What Will the New Secretary of Interior Mean for Climbing and Conservation?

Last week, David Bernhardt was confirmed as Secretary of the Department of Interior (DOI), the agency that manages 500 million acres of public land in the United States and oversees the National Park Service and Bureau of Land Management. About 30% of America’s climbing areas are located on DOI lands, including iconic climbing areas like Yosemite, New River Gorge, Joshua Tree, Red Rock, and Indian Creek.

So, what can we expect from Bernhardt on recreation and public lands conservation?

As Deputy Secretary under Ryan Zinke, who resigned the post four months ago, Bernhardt has a track record of supporting outdoor recreation. In April 2018, he contributed to Secretarial Order 3366, which seeks to enhance and expand recreation opportunities on DOI land and waters. This order also resulted in the creation of a new Senior Recreation Adviser position within DOI—a positive indication that the agency recognizes the value of outdoor recreation. Rick May was chosen to fill this new position, and Access Fund has worked with him productively on recent climbing access issues. This record leaves us cautiously optimistic that Bernhardt and his staff support outdoor recreation, and we’re hopeful for a productive partnership that improves climbing management.

Last month, as acting Secretary, Bernhardt signed Secretarial Order 3373, which directs the BLM to formally consider the impacts to recreation before disposing of or exchanging any BLM land. On face value, this order is beneficial because it requires the BLM to consider recreation access when selling off federal lands. However, we’re generally not in favor of disposing of federal lands to begin with, and this order sets the stage for federal land disposal and transfer.

Despite some positive policies for recreation, Bernhardt’s record on conservation is concerning. Prior to joining the DOI, he worked as an attorney and lobbyist for clients in the mining, oil, and extractive industries. While Bernhardt served as Deputy Secretary, the DOI increased the amount of public lands open to oil and gas leasing by about 75% and mounted a review of America’s National Monuments that resulted in the drastic reduction of Bears Ears National Monument. During Bernhardt’s tenure as acting Secretary, he proposed changes to implementation of the Freedom of Information Act (FOIA) that would make it much harder for Americans to get basic information from the government, limiting transparency on the management and conservation of our shared public lands.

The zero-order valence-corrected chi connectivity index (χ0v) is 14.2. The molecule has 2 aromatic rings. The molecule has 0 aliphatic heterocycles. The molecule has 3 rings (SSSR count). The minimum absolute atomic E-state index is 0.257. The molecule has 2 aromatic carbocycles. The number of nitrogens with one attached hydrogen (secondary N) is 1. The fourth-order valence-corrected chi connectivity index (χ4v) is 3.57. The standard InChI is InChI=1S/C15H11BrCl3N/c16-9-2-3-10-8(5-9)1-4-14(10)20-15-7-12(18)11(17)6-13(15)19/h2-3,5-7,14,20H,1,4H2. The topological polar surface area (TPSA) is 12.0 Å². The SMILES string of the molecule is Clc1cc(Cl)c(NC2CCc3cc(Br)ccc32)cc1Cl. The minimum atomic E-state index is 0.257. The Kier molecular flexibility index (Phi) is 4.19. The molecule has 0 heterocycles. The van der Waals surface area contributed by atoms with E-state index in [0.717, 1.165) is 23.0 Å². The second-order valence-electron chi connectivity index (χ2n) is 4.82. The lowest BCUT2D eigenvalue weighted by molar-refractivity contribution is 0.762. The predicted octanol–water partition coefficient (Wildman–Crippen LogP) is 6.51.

Department of Interior sources also recently informed Access Fund that Bernhardt will generally not allow the National Park Service and Bureau of Land Management to accept new land donations to improve and expand our public lands system. Access Fund currently holds property (the Homestead climbing area in Arizona, for example) that could potentially be transferred to the federal government and managed in perpetuity for the benefit of climbers. This may no longer be an option with Bernhardt as head of the DOI.

Bernhardt’s confirmation was contentious, passing by a thin 56-41 margin. Just prior to the vote, 55 members of Congress sent Bernhardt a letter seeking clarity on his decision to "systemically limit public input" on proposals to open more public lands for oil and gas leasing. Senator Wyden (D-OR) has been openly critical of Bernhardt's close relationship with the oil and gas industry and has asked for an ethics investigation on accusations that he lobbied for the oil and gas industry while serving as former Secretary Zinke’s deputy secretary. However, many congressional members appreciate Bernhardt’s unarguable experience at DOI, and several Senate Democrats did vote to confirm Bernhardt, most notably Senator Manchin (D-WV), Kyrsten Sinema (D-AZ), and Senator Heinrich (D-NM), who is a longstanding conservationist and strong supporter of America’s public lands.

We expect that Bernhardt will continue to support President Trump’s energy dominance mandate, which prioritizes energy development above other public land values, but he has also displayed a measurable interest in enhancing recreation opportunities. Regardless, Access Fund will continue to work with Department of Interior to improve climbing experiences and strongly advocate for the conservation of America’s public lands.

Photo: © Tami Heilemann, Interior

Stay Informed

Sign up for Policy Digest and get the latest news that impacts climbing on public lands.